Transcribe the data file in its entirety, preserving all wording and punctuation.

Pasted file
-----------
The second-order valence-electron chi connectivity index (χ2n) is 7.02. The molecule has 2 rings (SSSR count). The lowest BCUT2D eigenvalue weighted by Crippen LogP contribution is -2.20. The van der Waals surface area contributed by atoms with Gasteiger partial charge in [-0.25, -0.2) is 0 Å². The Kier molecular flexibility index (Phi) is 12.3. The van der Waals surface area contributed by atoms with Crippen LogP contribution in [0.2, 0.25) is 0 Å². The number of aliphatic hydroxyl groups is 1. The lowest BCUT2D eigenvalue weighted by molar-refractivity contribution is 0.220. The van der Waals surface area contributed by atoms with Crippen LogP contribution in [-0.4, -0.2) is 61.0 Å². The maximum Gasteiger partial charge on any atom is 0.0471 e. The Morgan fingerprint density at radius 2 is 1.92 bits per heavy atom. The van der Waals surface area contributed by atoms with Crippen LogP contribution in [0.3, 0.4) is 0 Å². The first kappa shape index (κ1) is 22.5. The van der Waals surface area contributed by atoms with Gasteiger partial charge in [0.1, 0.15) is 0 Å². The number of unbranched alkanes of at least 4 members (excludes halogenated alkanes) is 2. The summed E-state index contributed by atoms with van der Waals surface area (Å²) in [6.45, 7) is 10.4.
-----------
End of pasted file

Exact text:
The second-order valence-electron chi connectivity index (χ2n) is 7.02. The molecule has 2 rings (SSSR count). The lowest BCUT2D eigenvalue weighted by Crippen LogP contribution is -2.20. The van der Waals surface area contributed by atoms with Gasteiger partial charge in [-0.25, -0.2) is 0 Å². The Kier molecular flexibility index (Phi) is 12.3. The van der Waals surface area contributed by atoms with Crippen LogP contribution in [0.2, 0.25) is 0 Å². The number of aliphatic hydroxyl groups is 1. The lowest BCUT2D eigenvalue weighted by molar-refractivity contribution is 0.220. The van der Waals surface area contributed by atoms with Crippen LogP contribution in [-0.4, -0.2) is 61.0 Å². The maximum Gasteiger partial charge on any atom is 0.0471 e. The Morgan fingerprint density at radius 2 is 1.92 bits per heavy atom. The van der Waals surface area contributed by atoms with Crippen LogP contribution in [0.3, 0.4) is 0 Å². The first kappa shape index (κ1) is 22.5. The van der Waals surface area contributed by atoms with Gasteiger partial charge in [0.1, 0.15) is 0 Å². The number of unbranched alkanes of at least 4 members (excludes halogenated alkanes) is 2. The summed E-state index contributed by atoms with van der Waals surface area (Å²) in [6.45, 7) is 10.4.